Welcome to Luca!globe
IS THERE A CULTURE AFTER A MERGER By Michael G Current Issue!    Navigation Tips!
Main Menu
CPA Journal
Professional Libary
Professional Forums
Member Services


By Michael Goldstein

[Editor's note: CPA Journal editor Michael Goldstein believes CPA firms have unique cultures that very often are the basis for success in the marketplace. He is writing a series of articles on the subject.]

An accounting firm merger is the union of two or more independent accounting firms. Combining two or more firms does not preclude having a single firm culture going forward; it tests the mettle of the participants. There is, of course, the question of whose culture will survive. Every firm and every successor firm has a culture, whether planned or just allowed to evolve. The surviving culture can be beneficial or self-destructive, depending on whether it unites and enhances what already exists, or sets the stage for continuing diversity.

Some part of a firm's culture may reveal itself by understanding why it views a particular merger as beneficial. To cite only a few reasons, a merging firm may--

* believe that bigger is better,

* be ready for perceived economies of size,

* want to achieve critical mass,

* have a burned-out partner or two who want to retire without being missed,

* need talent, technical or management, that's otherwise not readily available,

* want a new or increased existing specialty practice, or

* just be plain afraid of competition--what the future holds--and take this route for an ultimate buyout.

After understanding the why steps for a merger, the major considerations associated with a firm's culture are the chemistry or compatibility of the individuals and do they share a common philosophy of how to do business. Stating the common goals for two or more diverse groups is a lot easier than achieving those goals. Cultural goals such as quality client service and teamwork are generally common to most firms, but how they achieve those goals may differ dramatically. What are some of the operational and administrative aspects of the respective practices that have to be audited to determine if potential mergers complement one another and if a common "how to" (the operating culture) for doing business exists?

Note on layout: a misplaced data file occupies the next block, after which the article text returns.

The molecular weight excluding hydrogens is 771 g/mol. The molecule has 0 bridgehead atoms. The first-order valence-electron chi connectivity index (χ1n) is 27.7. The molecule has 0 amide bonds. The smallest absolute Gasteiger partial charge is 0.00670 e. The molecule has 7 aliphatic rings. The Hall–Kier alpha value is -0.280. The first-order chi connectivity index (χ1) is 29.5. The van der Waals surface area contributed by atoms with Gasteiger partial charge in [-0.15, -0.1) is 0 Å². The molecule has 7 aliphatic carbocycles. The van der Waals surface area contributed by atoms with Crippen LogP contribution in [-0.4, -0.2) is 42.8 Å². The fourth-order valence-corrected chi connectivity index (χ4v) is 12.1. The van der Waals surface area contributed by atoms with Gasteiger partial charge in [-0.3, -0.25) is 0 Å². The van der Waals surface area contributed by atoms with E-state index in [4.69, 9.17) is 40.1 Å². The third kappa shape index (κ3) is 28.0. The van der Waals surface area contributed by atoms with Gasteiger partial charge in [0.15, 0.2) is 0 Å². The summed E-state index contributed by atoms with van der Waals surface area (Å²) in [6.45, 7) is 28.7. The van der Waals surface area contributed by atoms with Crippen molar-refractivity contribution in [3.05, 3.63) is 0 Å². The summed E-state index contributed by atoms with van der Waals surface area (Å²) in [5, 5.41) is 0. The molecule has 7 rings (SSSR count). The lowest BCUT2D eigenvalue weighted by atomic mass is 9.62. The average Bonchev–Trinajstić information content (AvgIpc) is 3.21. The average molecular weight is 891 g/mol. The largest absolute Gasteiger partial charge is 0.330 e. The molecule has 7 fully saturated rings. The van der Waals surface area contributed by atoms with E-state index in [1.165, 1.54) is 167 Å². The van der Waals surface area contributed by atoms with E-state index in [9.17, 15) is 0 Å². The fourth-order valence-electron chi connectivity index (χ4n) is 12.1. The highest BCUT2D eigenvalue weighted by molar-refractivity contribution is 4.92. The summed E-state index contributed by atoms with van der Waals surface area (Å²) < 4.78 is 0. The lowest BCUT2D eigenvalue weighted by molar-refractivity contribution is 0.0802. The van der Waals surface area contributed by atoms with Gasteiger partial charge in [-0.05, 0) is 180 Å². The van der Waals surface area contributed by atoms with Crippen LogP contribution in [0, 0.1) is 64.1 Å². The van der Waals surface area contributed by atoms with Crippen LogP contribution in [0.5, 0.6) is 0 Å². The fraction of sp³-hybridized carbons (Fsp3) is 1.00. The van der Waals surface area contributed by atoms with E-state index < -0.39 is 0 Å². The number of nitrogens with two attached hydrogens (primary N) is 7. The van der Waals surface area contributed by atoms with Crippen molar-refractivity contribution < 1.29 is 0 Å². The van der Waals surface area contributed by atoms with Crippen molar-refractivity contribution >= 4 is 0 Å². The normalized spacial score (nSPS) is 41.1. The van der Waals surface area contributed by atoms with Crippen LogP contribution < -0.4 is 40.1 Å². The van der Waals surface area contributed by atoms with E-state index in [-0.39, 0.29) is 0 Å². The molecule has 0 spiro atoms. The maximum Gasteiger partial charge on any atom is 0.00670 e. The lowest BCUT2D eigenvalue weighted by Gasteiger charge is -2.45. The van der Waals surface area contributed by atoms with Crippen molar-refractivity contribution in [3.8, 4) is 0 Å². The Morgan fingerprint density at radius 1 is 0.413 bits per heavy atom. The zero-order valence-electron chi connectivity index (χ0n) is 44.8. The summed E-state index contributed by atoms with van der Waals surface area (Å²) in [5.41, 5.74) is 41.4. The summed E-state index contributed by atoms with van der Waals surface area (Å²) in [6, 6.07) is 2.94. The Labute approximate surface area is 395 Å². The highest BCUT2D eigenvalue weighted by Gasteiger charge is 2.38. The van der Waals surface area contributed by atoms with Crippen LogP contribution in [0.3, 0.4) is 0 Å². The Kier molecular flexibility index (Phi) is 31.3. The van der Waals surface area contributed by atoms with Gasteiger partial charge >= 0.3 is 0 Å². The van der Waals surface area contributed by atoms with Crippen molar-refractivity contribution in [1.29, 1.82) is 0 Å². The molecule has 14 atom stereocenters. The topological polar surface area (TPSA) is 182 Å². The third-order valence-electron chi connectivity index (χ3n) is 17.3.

* How do partners show their commitment to quality client service?

* Are there major differences in the compensation systems of the respective firms, as to partners' earnings and staff salaries?

* What are the work ethics prevailing in each of the firms?

* What are the competencies of personnel? Are they comparable?

* Do the available technical resources in each firm complement one another?

* What is the turnover rate for staff and administrative personnel?

* Have there been partner departures, voluntary or involuntary?

* Are there any client specialties or special services?

* How comparable are the average total hours worked, as well as chargeable and billable for like personnel categories?

* How does the investment in computers, office equipment, and other office facilities compare?

* What direction is the marketing effort taking, how much is being spent, and are there any benchmarks?

* Does a "not invented here mentality" exist that would make change

Having said all of the above, is a merger still a merger when the respective sizes of the firms are 90%:10%? Is it just an acquisition, where the 10% will or should quietly accept the culture of the 90%? Whether you call it a merger or an acquisition, each firm has its own culture, and the smaller entity, if substantially different from the one around it, will continue to survive as a discordant subculture, unless a concerted effort is made to integrate all the players. Which leads me to my last thought--frequent mergers leave little opportunity for establishing a value-added firm culture. The surviving firm's culture is absorption, which sooner or later--like overeating--will probably be self-destructive. *

The CPA Journal is broadly recognized as an outstanding, technical-refereed publication aimed at public practitioners, management, educators, and other accounting professionals. It is edited by CPAs for CPAs. Our goal is to provide CPAs and other accounting professionals with the information and news to enable them to be successful accountants, managers, and executives in today's practice environments.

©2009 The New York State Society of CPAs. Legal Notices

Visit the new cpajournal.com.